Federal information policy establishes conflicting expectations for public libraries regarding support of e-government. The Telecommunications Act of 1996 provides for E-rate discounts, and the LSTA provides funds for disbursement by state agencies. While the E-government Act of 2002 mentions public libraries as a participant in the larger context of federal e-government services and resources, it offers no funding or specific roles.

Based on our study, we suggest a range of changes to policy, practice, and librarian education:

  • Recognize public libraries as outlets for e-government services in legislation, policy initiatives, and program literature
  • Provide training for state library and public library staff regarding e-government service provision in a public library context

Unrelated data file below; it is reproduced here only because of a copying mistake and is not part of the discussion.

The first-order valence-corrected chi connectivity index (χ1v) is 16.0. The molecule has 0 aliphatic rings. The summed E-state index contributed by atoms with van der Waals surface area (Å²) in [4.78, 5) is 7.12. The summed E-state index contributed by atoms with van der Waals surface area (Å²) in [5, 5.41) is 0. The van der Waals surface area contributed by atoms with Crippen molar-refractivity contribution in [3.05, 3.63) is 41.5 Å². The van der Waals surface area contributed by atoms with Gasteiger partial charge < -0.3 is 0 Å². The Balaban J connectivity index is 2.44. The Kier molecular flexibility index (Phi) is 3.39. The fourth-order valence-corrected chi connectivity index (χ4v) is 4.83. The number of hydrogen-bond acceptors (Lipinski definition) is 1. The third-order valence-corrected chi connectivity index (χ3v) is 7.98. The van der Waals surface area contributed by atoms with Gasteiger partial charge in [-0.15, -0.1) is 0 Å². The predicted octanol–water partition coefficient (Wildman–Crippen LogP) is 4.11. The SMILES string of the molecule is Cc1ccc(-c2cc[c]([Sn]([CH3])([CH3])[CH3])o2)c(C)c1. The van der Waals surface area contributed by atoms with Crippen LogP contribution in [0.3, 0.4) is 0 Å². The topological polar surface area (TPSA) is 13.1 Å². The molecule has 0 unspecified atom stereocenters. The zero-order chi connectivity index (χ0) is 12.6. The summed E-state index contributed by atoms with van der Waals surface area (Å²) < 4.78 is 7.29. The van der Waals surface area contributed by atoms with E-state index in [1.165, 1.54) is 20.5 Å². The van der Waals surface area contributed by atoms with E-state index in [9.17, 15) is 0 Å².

• Provide direct support from federal, state, and local agencies (e.g., FEMA and the state equivalent) to public libraries for the services that libraries offer on behalf of the agencies
  • Educate government officials regarding the roles public libraries play in relation to e-government, the effect of agency referrals to public libraries, and the need to support the public library
  • Coordinate and update federal, state, and local information policies to support better the role of public libraries as agents of e-government
  • Expand the responsibilities and funding of state library agencies to assist and support public libraries in their e-government role